Academic journal article Sign Language Studies

Pointing and Reference in Sign Language and Spoken Language: Anchoring vs. Identifying

Academic journal article Sign Language Studies

Pointing and Reference in Sign Language and Spoken Language: Anchoring vs. Identifying

Article excerpt

Abstract

In both signed and spoken languages, pointing serves to direct an addressee's attention to a particular entity. This entity may be either present or absent in the physical context of the conversation. In this article we focus on pointing directed to nonspeaker/nonaddressee referents in Sign Language of the Netherlands (Nederlandse Gebarentaal, NGT) and spoken Dutch. Our main goal is to show that the semantic-pragmatic function of pointing signs and pointing gestures might be very different.The distinction is characterized in terms of anchoring and identifying. Whereas pointing signs can serve both functions, pointing gestures appear to lack the anchoring option.

Manual movements that co-occur with spoken language are called gestures, which are supposedly unconventionalized and not language-like. Manual movements of signers are called signs, which in most cases are conventionalized and language-like (McNeill 1992, 37). This seems to be a very clear and straightforward distinction. However, in the case of pointing, the matter is complicated. Pointing occurs in both spoken language (co-speech) and sign language and shows a high degree of similarity in form. The aforementioned distinction leads us to believe that pointing that co-occurs with spoken language is gesture and that pointing in sign language is sign. However, this distinction is too restrictive. In this article we argue that pointing signs in NGT and co-speech pointing gestures in Dutch do not fulfill the same discourse functions.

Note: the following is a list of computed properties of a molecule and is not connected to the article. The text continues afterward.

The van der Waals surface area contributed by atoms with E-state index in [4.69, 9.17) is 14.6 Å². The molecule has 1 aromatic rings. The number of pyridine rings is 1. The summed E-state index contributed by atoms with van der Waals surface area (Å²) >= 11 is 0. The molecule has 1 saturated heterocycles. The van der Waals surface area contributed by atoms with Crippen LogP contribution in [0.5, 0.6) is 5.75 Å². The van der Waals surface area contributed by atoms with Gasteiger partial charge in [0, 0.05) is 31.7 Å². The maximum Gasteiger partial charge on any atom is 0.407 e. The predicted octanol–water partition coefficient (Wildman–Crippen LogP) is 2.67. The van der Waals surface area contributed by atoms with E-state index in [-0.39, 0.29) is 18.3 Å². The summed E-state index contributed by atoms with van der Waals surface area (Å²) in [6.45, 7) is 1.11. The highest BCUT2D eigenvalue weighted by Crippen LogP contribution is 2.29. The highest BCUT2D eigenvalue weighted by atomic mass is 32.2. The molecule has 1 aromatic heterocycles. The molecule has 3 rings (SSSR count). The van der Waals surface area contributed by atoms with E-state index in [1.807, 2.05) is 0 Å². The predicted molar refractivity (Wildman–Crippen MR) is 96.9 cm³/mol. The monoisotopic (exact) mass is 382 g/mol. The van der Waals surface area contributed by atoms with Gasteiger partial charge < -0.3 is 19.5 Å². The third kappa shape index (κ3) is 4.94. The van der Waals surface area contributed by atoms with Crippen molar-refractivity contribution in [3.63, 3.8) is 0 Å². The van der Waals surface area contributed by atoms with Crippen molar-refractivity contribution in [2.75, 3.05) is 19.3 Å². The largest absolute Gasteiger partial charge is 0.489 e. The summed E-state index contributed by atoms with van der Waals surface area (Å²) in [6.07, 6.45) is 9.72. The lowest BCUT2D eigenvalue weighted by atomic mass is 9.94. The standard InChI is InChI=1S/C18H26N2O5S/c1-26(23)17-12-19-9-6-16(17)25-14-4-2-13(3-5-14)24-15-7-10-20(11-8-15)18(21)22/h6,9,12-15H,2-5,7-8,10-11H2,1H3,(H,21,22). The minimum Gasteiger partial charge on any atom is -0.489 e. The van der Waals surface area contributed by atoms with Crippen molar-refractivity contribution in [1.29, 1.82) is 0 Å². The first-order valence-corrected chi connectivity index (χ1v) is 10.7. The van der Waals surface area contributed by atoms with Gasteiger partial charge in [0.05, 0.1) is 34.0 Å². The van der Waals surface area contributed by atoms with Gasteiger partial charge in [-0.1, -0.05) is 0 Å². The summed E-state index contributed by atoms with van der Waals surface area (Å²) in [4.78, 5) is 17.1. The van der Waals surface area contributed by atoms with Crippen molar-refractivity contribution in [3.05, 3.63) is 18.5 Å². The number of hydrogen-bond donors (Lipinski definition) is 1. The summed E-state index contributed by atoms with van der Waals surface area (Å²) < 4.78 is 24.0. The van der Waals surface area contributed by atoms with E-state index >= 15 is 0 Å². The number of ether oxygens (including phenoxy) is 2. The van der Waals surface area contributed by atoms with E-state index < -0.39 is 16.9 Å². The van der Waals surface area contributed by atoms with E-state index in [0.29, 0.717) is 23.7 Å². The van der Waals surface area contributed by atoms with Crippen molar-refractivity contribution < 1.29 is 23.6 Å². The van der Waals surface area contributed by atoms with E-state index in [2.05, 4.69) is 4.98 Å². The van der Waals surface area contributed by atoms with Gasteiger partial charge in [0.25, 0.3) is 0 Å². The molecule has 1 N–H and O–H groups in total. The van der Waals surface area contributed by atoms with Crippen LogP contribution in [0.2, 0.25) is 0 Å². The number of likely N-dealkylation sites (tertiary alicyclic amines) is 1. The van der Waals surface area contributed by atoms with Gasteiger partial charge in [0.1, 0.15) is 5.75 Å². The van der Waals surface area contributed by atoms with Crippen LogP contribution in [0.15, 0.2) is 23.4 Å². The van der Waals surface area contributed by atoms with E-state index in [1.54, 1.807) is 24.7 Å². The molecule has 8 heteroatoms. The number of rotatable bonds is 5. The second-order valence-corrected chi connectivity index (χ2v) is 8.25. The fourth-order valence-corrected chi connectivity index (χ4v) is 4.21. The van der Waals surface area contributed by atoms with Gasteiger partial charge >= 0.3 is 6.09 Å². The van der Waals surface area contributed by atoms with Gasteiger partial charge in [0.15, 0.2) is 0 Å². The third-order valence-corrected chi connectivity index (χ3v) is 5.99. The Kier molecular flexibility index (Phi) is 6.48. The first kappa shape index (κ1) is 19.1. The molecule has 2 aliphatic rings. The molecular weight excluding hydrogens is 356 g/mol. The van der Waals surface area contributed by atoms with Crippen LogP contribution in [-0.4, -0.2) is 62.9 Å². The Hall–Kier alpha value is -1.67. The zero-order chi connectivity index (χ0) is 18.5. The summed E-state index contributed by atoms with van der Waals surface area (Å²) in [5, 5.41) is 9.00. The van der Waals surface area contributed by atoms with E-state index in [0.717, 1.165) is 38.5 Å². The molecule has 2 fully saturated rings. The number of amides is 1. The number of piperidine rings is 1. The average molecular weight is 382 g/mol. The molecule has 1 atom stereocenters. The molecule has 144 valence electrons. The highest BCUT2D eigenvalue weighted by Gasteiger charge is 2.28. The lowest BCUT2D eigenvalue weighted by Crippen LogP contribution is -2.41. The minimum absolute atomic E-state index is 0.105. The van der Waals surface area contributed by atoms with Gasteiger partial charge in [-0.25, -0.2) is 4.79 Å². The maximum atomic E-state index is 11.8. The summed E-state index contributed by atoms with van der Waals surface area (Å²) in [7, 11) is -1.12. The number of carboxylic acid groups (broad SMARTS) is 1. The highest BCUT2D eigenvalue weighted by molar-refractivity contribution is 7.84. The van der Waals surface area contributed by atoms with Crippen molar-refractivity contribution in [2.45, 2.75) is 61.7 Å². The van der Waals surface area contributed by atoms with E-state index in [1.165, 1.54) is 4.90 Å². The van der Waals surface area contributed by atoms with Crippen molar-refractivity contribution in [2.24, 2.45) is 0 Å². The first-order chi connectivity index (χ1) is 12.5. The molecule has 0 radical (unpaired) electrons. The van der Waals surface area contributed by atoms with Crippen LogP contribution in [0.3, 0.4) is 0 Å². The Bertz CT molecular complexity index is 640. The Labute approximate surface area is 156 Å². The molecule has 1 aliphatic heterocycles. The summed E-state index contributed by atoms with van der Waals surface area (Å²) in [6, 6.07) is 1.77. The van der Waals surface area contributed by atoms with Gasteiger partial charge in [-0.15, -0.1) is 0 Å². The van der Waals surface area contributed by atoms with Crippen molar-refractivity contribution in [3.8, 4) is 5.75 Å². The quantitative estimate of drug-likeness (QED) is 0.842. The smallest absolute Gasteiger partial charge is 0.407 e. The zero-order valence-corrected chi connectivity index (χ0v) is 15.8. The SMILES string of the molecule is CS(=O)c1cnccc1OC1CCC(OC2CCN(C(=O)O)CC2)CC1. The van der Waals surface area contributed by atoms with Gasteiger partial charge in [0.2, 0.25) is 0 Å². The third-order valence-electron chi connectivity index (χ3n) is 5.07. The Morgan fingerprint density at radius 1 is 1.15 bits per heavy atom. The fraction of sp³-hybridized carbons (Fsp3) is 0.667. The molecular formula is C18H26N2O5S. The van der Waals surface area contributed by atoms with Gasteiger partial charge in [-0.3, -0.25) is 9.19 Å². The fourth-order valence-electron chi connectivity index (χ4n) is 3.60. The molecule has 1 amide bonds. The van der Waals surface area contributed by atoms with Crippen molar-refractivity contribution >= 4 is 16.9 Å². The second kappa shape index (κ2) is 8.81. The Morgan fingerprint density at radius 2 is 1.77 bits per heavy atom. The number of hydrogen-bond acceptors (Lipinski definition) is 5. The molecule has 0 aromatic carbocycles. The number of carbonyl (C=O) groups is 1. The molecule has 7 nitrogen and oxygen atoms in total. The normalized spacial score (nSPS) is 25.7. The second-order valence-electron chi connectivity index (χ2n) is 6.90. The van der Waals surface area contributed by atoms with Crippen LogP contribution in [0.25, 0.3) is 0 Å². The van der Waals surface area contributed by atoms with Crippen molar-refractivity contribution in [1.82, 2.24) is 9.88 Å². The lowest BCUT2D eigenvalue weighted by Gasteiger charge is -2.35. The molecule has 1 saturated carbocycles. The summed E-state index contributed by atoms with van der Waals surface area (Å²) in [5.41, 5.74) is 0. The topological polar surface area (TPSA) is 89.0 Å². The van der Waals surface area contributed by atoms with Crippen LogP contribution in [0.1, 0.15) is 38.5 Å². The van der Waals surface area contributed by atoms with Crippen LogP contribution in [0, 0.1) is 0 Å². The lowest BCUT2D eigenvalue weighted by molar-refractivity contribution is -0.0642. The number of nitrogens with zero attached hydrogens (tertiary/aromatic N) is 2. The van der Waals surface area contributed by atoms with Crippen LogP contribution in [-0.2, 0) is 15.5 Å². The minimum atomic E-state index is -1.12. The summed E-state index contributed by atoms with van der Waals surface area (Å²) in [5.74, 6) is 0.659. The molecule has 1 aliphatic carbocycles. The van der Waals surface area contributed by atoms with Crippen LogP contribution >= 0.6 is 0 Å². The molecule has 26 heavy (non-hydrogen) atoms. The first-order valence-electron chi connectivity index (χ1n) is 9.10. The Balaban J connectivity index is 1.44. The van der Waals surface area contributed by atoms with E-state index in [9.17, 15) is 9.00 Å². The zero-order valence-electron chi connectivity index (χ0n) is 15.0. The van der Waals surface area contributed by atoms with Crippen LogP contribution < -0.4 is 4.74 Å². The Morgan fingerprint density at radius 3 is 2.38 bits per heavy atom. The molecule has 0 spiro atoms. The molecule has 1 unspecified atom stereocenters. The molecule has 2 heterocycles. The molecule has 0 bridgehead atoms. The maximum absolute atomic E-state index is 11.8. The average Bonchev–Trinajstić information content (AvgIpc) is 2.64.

Several researchers (Cormier 2012; Liddell 2003; Pfau 2011) have compared pointing gestures and pointing signs. Utilizing a variety of possible articulators, pointing gestures that co-occur with speech have been consistently analyzed as a separate category in the gesture literature (Kendon 2004; McNeill 1992).They seem to constitute an innate human strategy for indicating that extends across cultures. Pointing gestures rely heavily on the location (of an entity) that occurs in the direct physical environment of speech participants (Kendon 2004). Many researchers have studied both the kind of information that is contained in a co-speech pointing gesture and its discourse function (Clark 2003; Goodwin 2003;Lascarides and Stone 2009).The general starting point has been both to look at speech and the pointing gesture and to derive the intended interpretation of the pointing gesture. Pointing can occur with all kinds of verbal material (e.g., verbs, nouns, pronouns, hesitations, adjectives, interjections), and it appears to be more obligatory in some contexts than in others. In summary, the informational status of a pointing gesture is not yet clear.

As for pointing signs, it has been shown that they do not form a homogeneous syntactico-semantic category in sign language, and this has led to many different analyses of pointing signs. Wilbur (1979) is one of the first sign language researchers to hypothesize that the definite/indefinite distinction in American Sign Language (ASL) may be due to the contrast between the absence or presence of an overt determiner, which is perceived as a pointing sign. Other authors (MacLaughlin i997;Neidle et al. 2000) observe systematic differences between the syntactic positions that pointing signs occupy. Prenominal pointing signs correlate with definiteness and can express plurality, while postnominal pointing signs may be used both for definite and indefinite referents, but they are not marked for plural. Postnominals should be better analyzed, according to these authors, as adverbials. Another analysis is that sign languages have a right dislocation with a pronoun copy at the end of the sentence (Bos 1995, but see Crasborn et al. 2009). Furthermore, pronominal pointing signs are said to mark a first/nonfirst distinction (e.g., Engberg-Pedersen 1993; Meier 1990) or a distinction between first, second, and third person in sign language, just as in spoken languages (Alibasic and Wilbur 2006; Berenz 2000), or even no person distinctions at all (McBurney 2002; Liddell 1990, 2003). …

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